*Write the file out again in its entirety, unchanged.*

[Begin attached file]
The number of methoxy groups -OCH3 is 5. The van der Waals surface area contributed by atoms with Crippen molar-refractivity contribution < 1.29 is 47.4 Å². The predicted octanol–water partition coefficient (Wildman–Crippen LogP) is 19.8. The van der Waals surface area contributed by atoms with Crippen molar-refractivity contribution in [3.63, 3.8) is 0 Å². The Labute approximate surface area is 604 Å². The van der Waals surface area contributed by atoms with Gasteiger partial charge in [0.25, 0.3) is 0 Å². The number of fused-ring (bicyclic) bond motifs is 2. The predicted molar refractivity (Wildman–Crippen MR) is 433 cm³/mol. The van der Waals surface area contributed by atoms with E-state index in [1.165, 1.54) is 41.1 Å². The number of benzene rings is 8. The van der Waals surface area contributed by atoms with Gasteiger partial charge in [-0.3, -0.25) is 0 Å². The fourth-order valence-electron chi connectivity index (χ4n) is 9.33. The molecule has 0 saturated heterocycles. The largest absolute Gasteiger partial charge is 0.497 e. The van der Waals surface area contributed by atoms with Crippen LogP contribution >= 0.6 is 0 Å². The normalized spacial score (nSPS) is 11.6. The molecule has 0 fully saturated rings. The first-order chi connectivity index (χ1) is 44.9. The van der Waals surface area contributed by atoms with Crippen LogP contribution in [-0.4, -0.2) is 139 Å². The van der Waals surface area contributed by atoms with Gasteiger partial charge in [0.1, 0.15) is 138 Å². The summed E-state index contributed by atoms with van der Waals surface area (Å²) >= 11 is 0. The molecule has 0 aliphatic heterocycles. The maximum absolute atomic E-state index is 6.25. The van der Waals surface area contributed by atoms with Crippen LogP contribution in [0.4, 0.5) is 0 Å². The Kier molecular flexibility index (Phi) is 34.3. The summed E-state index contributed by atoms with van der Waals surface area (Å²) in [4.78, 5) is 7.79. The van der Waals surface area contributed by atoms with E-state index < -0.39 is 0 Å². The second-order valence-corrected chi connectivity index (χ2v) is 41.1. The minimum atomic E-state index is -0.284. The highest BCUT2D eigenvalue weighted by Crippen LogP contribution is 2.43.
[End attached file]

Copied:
The number of methoxy groups -OCH3 is 5. The van der Waals surface area contributed by atoms with Crippen molar-refractivity contribution < 1.29 is 47.4 Å². The predicted octanol–water partition coefficient (Wildman–Crippen LogP) is 19.8. The van der Waals surface area contributed by atoms with Crippen molar-refractivity contribution in [3.63, 3.8) is 0 Å². The Labute approximate surface area is 604 Å². The van der Waals surface area contributed by atoms with Gasteiger partial charge in [0.25, 0.3) is 0 Å². The number of fused-ring (bicyclic) bond motifs is 2. The predicted molar refractivity (Wildman–Crippen MR) is 433 cm³/mol. The van der Waals surface area contributed by atoms with E-state index in [1.165, 1.54) is 41.1 Å². The number of benzene rings is 8. The van der Waals surface area contributed by atoms with Gasteiger partial charge in [-0.3, -0.25) is 0 Å². The fourth-order valence-electron chi connectivity index (χ4n) is 9.33. The molecule has 0 saturated heterocycles. The largest absolute Gasteiger partial charge is 0.497 e. The van der Waals surface area contributed by atoms with Crippen LogP contribution >= 0.6 is 0 Å². The normalized spacial score (nSPS) is 11.6. The molecule has 0 fully saturated rings. The first-order chi connectivity index (χ1) is 44.9. The van der Waals surface area contributed by atoms with Crippen LogP contribution in [-0.4, -0.2) is 139 Å². The van der Waals surface area contributed by atoms with Gasteiger partial charge in [0.1, 0.15) is 138 Å². The summed E-state index contributed by atoms with van der Waals surface area (Å²) >= 11 is 0. The molecule has 0 aliphatic heterocycles. The maximum absolute atomic E-state index is 6.25. The van der Waals surface area contributed by atoms with Crippen LogP contribution in [0.4, 0.5) is 0 Å². The Kier molecular flexibility index (Phi) is 34.3. The summed E-state index contributed by atoms with van der Waals surface area (Å²) in [4.78, 5) is 7.79. The van der Waals surface area contributed by atoms with E-state index < -0.39 is 0 Å². The second-order valence-corrected chi connectivity index (χ2v) is 41.1. The minimum atomic E-state index is -0.284. The highest BCUT2D eigenvalue weighted by Crippen LogP contribution is 2.43.